Learning Difficult Lessons in Catholic Europe

The juxtaposition of two news stories I read today provides much food for thought. The first piece was “Bishop Cancels Nicene Creed to Avoid Offending Non-Catholics” at Church Militant; the second, “Cardinal: Spain faces ‘true emergency for our future’” at the Catholic Herald.

The executive summary of the first:

Bp. Derio Olivero of the diocese of Pinerolo made the announcement about the omission.

“Since there are also non-believers, everyone will say it silently,” Olivero told his flock at the Cathedral of St. Donatus in Pinerolo, a town in Piedmont, near Turin. “Those who believe can say it, and those who don’t believe or have other beliefs will silently contemplate the reasons for their beliefs.”

A few minutes of embarrassed silence followed the bishop’s announcement, then the Mass resumed as if nothing had happened, La Nuova Bussola Quotidiana reported.

To which I responded on Twitter with the first words that came to my mind:

Words which subsequently came to mind were Lex ordandi, lex credendi, in light of which his Lordship’s deliberate violation of the rubrics is all the more nakedly perfidious. That awkward silence during which the congregants silently expressed their belief in the God, gods, or lack thereof of their choice could not possibly compare to the beautiful silence of the Roman Canon in the Traditional Latin Mass. The latter is full of meaning; the former is just a void, and an embarrassing one at that.

The comment of a gentleman on Facebook hit the nail on the head: “Wait until he sees the Athanasian creed!” That creed, as many of my readers well know, concludes thus: “This is the catholic faith, which except a man believe faithfully he cannot be saved.”

Regarding the piece in the Catholic Herald about Spain’s latest descent into secularism, I responded also with the first words that came to mind:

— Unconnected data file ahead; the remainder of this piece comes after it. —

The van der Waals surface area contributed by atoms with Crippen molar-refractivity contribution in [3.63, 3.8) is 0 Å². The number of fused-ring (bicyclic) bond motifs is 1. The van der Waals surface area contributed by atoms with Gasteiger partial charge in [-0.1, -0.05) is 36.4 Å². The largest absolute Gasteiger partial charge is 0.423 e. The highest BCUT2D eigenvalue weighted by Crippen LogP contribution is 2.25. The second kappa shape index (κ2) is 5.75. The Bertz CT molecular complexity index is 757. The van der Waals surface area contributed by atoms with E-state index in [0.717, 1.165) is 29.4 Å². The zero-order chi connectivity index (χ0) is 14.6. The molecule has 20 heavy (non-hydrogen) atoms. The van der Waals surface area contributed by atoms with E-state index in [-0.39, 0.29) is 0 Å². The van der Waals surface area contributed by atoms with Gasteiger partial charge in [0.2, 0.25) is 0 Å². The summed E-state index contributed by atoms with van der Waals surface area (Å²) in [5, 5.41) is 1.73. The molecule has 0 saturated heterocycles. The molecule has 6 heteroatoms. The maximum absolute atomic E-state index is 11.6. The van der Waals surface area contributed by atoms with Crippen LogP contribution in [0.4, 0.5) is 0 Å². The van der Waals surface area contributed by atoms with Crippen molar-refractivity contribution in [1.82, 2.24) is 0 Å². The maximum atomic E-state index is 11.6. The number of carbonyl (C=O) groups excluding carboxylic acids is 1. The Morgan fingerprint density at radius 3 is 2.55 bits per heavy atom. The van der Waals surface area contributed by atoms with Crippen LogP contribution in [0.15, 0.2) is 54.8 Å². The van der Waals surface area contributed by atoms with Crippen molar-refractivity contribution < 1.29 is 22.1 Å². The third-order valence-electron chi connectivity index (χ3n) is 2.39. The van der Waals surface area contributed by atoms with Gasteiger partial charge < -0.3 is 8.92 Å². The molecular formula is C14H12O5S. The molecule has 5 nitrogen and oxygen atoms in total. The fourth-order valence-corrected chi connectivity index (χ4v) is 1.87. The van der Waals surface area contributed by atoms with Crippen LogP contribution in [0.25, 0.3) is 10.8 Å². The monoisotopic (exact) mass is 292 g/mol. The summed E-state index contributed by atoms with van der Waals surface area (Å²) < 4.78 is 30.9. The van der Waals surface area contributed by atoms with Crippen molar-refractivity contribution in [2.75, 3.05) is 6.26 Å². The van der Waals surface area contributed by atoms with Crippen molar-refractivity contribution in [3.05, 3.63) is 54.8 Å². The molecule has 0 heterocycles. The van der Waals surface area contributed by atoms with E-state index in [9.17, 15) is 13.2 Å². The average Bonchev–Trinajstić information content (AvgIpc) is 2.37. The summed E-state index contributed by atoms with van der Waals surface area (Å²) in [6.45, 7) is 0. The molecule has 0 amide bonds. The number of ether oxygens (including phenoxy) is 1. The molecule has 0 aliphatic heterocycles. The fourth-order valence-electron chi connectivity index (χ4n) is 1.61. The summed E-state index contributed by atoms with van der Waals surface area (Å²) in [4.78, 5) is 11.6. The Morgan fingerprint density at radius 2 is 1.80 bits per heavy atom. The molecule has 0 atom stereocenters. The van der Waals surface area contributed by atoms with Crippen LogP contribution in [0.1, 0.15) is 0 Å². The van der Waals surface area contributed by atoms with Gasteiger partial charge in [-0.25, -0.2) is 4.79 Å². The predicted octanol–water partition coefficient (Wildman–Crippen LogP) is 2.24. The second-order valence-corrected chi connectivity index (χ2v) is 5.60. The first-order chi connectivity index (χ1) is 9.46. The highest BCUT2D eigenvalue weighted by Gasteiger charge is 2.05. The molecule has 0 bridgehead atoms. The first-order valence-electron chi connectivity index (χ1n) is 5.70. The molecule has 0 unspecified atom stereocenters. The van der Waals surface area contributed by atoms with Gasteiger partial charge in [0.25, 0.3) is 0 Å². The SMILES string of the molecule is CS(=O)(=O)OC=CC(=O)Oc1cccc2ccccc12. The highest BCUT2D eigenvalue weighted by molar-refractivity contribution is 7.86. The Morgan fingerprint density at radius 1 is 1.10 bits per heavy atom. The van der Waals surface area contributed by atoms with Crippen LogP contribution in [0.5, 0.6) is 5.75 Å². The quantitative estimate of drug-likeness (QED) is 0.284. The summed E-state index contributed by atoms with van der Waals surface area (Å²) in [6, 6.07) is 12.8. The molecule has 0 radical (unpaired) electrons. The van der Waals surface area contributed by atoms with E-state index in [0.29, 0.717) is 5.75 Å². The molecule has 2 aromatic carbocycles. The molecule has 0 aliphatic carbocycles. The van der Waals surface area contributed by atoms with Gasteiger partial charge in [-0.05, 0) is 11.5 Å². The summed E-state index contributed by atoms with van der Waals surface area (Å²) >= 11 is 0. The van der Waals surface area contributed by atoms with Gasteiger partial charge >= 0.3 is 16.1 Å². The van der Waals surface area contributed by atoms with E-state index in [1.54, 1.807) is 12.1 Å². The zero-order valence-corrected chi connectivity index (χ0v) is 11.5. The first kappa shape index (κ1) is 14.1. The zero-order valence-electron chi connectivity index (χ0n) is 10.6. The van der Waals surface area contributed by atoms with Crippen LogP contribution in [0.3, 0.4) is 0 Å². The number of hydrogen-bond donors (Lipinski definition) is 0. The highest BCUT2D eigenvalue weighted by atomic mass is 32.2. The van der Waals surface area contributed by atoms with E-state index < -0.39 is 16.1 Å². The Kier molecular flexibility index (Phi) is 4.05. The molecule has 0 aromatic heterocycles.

“Our Lady of Covadonga, pray for Spain!” The reference is to the Marian title associated with Don Pelayo and the Reconquest of Spain.

This sad situation of Spain’s descent into secularism is the result of liberalism in the Church, plain and simple. When Spain was more herself and the Church was more herself, Spanish Catholics triumphed over these very same forces. Now, during the times when many of the Church’s bishops fail to challenge the culture at large with the truth of the Gospel, and even hide their light under a bushel basket (as disgracefully epitomized by Dom Olivero), the truculent enemies of the Church are having a field day.

It is a painful but necessary lesson to learn. Yes, the Church has enemies. Now, we are Christians, and are called to love our enemies, even when they make themselves very odious. This is why, after its primary purpose of loving God, we have the infused virtue of Charity in our souls. It’s not there for decoration; it gives us the power to love our enemies. (Think Saint Maximilian Maria Kolbe.)

But how love them? By capitulating? By selling out? No, for we also have the virtue of Fortitude and its eponymous Gift of the Holy Ghost.

We must fight them and work for their conversion. If we can think in those terms and act accordingly, we can become saints.

Which is a difficult lesson we all need to learn.